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Scotland's openers the Bryce sisters running between the wicket, 3rd Place Play-off, ICC Women's World Twenty20 Qualifier at Utrecht, Jul 14th 2018.

Meet the Global Development Squad

WT20Q, feature

Thirteen promising cricketers from among the many who competed with so much passion at the ICC Women's World T20 Qualifier 2018 in the Netherlands will form the first ICC Women's Global Development Squad.

They will play five matches against English Super League sides on July 17, 19 and 20.

Gaby Lewis

Video
WT20Q: Meet Ireland's Gaby Lewis

Ireland's 17-year-old batter is already an experienced hand on the circuit, having made her international debut at 13. She reached 50 caps this tournament, and made it one to remember, notching up 95 runs at an average of 31.66. She has been a part of the Women's Big Bash League as a rookie, and knows how valuable overseas experience and the mingling of cricket cultures will be.

Lucy O’Reilly

With 11 wickets from four matches, Ireland's Lucy O’Reilly topped the tournament's wicket-takers' chart
With 11 wickets from four matches, Ireland's Lucy O’Reilly topped the tournament's wicket-takers' chart

At 18, the medium pacer is another of Ireland's youngsters who has been around for a while. Since she was 13, in fact. With an ability to raise her game in pressure situations, and one of the best fielders in the side, she had 11 wickets in the tournament, including 3/13 in the semi-final against PNG. That put her No.1 in the bowling charts.

Shauna Kavanagh

The 26-year-old Ireland player didn't have a chance to do too much in the tournament. But with her ability to bowl when called on, as well as keep wickets, she's a handy player.

Sterre Kalis

Video
WT20Q: Netherlands v UAE – Sterre Kalis makes her second fifty of the tournament

The Netherlands’ 18-year-old has been one of the stars of her team’s WT20Q campaign, making 88* of their 137 in their opening match and signing off with 79 off 65 balls in their last total of 146. Kalis has already played competitive domestic cricket in Australia and England, apart from the Netherlands. She’s been a rookie at the WBBL, learning from the likes of Alex Blackwell and Rachael Haynes, both on and off the field.

Heather Siegers

Heather Siegers scored a 43-ball 46 in the group-stage match against Uganda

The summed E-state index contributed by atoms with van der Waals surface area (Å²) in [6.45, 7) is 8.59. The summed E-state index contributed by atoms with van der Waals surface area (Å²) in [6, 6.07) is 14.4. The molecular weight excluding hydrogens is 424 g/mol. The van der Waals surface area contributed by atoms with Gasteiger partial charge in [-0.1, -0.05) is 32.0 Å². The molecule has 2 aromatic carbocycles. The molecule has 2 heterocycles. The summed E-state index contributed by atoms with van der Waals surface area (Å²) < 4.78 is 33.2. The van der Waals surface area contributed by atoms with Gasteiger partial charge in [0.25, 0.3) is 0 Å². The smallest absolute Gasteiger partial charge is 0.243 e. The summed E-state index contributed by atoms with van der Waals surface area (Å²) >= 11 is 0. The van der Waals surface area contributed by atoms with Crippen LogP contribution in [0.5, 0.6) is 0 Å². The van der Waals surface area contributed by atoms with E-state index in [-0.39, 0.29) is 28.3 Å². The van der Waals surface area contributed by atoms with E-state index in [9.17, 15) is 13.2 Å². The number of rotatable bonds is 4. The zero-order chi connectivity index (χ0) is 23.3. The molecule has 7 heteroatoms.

Heather Siegers scored a 43-ball 46 in the group-stage match against Uganda

The Netherlands captain is an all-rounder, opening the batting and bowling her right-arm seam. Her 46 off 43 balls in an opening stand of 85 in 13.4 overs with Kalis against Uganda was her personal highlight of the tournament. The 21-year-old is a student at England’s Loughborough University, where several cricketers work on their game.

Babette de Leede

The Netherlands' 18-year-old wicket-keeper had a quiet tournament. She's not had too many chances to bat. Behind the stumps, she had four catches and one stumping against her name. A late addition to the squad, she will be keen to make the most of this opportunity.

Kaia Arua

Kaia Arua captained her side in the semi-final match against Ireland
Kaia Arua captained her side in the semi-final match against Ireland

Arua, 28, had a chance to represent her country back when she was a student in grade eight. Her mother refused to let her go play at that time, but the opportunities kept coming. The all-rounder is a veteran of the Papua New Guinea team, chipping in with the bat in the middle order as well as with her left-arm spin. She was also the stand-in captain for the big semi-final against Ireland.

Ravini Oa

The tall 23-year-old medium pacer from PNG wants to be a role model for her young daughter. She’s been a consistent performer for the team, especially in pressure situations. Her performances earned her the chance to be a rookie at WBBL, getting to work on her variations with the legendary Katherine Brunt at Perth Scorchers, and the England experience will be the next step.

Sarah Bryce

Video
WT20Q: Rapid glove-work from Scotland's Sarah Bryce!

The Scotland youngster has come a long way from the days when she added a remarkable 336 with her sister for Scotland Under 17s. Her game has only got better. With 162 runs from five matches, the 18-year-old wicket-keeper and opening bat, finished No.2 in the tournament's runs chart. In the first low-scoring match against Uganda, she made almost 77% of the team's total of 43, scoring 36*. She missed out on a fifty against Ireland, finishing unbeaten on 49 off 55 balls. In the semi-final against Bangladesh, she made 31 off 44. To go with that, she had five catches and four stumpings in the tournament. 

Kathryn Bryce

Video
WT20Q: Meet Scotland's Bryce sisters

With a maturity beyond her 20 years, the elder Bryce sister led Scotland well in the tournament to third place. The all-rounder finished with 129 runs and five wickets in the Netherlands, getting crucial breakthroughs with her medium pace and averaging 14. She's said she's proud of how far her team has come, and she can take a share of credit for it. 

Esha Oza
The tall UAE opener didn't have a great tournament. But in the last two group matches against Bangladesh and Thailand, in which her side plummeted to scores of 39 and 50 respectively, she showed resistance, getting to double digits. She was in great form before that, and will hope to rediscover that in England, a place where she spent some of her early years.

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